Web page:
'Our work on ABBA Voyage is an example of a never-before-seen concert experience'

What are some of the most impressive visual effects you've seen recently? Are there any sequences or movies where you're just like, "Wow, I have no idea how they pulled that off," while you're watching?

Gosh. You know, because I do know how we execute the work at ILM, it's hard —

[Laughs] That's true. So maybe not that you literally don't know, but just what has impressed you a lot?

I will say that I love the artistry of "The Mandalorian" projects and the way that we're able to layer in so many different techniques to really have that nostalgic feel of the original "Star Wars" films. So that's something that works really well for me. 

On the kind of innovation, never-before-seen, how did they do that aspect, our work on "ABBA Voyage" is an example of a never-before-seen concert experience, where we were able to bring to life the band ABBA in their prime. Actually, I was supposed to be in London this week seeing it, but I'm going to go in September. But I've seen some of the behind the scenes stuff and how we put it together, and it's mind-blowing. So I'm excited about those kinds of opportunities for us to get involved with innovation outside of our traditional mediums.

'It's not really the tool, it's the way the tool is used'

You brought up "The Mandalorian" and StageCraft technology. It has been extremely impressive, not just on "The Mandalorian," but now it's starting to be used on other big productions. Is there any concern this could result in another situation where you've opened up Pandora's Box with technology, similar to how "Jurassic Park" and its computer generated dinosaurs made waves in Hollywood and resulted in a rush of effects that maybe weren't on par with what you produced for "Jurassic Park?" Is there any concern StageCraft might become a tool that is overused in a way that's not as effective as you have made it?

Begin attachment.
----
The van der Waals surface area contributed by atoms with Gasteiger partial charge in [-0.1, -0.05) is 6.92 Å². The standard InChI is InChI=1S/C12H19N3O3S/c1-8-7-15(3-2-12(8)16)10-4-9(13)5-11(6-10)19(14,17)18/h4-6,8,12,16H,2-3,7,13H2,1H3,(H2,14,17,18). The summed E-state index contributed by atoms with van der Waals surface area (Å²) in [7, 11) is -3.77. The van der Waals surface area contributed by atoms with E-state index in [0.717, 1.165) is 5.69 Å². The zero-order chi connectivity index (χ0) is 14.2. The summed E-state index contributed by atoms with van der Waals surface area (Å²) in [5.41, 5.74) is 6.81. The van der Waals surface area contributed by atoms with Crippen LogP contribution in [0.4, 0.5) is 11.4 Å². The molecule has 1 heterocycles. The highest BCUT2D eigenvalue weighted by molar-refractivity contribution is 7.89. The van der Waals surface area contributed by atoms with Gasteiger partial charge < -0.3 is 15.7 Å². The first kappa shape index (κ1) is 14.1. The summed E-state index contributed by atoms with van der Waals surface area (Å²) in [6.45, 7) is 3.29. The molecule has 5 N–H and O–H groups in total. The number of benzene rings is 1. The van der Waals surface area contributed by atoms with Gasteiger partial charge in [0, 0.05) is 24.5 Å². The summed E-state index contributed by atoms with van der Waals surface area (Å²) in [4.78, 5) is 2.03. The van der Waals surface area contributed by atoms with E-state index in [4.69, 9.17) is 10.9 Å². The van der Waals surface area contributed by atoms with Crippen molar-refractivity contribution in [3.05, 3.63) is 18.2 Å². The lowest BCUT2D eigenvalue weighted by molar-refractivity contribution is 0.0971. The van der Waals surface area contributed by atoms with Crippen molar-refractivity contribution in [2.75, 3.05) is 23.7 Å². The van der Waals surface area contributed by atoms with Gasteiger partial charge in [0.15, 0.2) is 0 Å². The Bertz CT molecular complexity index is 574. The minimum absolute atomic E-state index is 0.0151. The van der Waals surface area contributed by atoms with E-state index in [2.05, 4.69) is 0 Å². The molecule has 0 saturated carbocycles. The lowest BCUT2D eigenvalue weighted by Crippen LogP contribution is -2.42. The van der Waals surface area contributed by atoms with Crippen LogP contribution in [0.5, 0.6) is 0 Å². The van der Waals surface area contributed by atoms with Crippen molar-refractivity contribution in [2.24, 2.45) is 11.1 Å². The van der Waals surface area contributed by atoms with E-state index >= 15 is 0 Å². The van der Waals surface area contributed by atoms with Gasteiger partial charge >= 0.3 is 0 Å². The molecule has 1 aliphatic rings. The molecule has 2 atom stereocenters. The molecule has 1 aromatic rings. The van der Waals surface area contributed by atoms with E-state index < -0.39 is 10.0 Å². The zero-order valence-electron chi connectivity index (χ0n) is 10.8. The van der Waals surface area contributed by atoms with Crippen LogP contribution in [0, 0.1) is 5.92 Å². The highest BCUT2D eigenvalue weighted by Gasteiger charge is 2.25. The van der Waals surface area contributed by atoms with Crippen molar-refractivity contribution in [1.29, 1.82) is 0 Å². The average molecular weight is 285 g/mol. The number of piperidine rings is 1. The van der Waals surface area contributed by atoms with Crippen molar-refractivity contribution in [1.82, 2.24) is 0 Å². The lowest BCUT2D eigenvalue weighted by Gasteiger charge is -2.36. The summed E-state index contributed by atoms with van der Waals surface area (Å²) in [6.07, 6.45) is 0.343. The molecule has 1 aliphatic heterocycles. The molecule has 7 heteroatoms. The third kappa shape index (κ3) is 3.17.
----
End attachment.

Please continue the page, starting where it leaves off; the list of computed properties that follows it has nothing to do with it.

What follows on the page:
Well, it's a great question. I can see where that could happen. There's a lot of interest and enthusiasm around virtual production, and now there are volumes and effects houses who are getting involved in providing these kinds of services. It's not really the tool, it's the way the tool is used. With computer graphics and an over-reliance on it, and the issue that people felt like it sort of cheapened the quality of the work, that could happen with virtual production. But all we can control at ILM is the work that we're doing, and I think that we have not only the best tools right now, the most production-hardened, but we have the most experience providing these services on set for a variety of different filmmakers.

We also have the craftspeople who are designing and creating the material and the environments, who are collaborating with the other heads of department and filmmakers to make sure that everyone understands what the trade-offs are for going the virtual production route, and when you're going to get in-camera finals. It's because a lot of it is an education for new filmmakers to understand what the paradigm shift needs to be in order for it to be successful for them. And because we have the experience, we can be really transparent and good partners and help our creatives and our filmmakers arrive at the right decisions for how to use the tool.

What's the next step of evolution for StageCraft? Is that something that you guys are addressing yet?

We address it every day. We are constantly innovating, making the tools easier to use, continuing to develop and evolve our proprietary tools, but also [investing] in Unreal and other off the shelf real-time renderers. We don't develop technology for technology's sake. Our mantra is "Story drives everything," and we look for creative problems to drive our innovation. Because we attract filmmakers who have incredible imaginations and ambitions like Jon Favreau, we're going to continue to let them help us innovate on their behalf, as opposed to trying to innovate in a vacuum and hope that we can solve a problem we don't know about yet.

"Light & Magic" is streaming now on Disney+.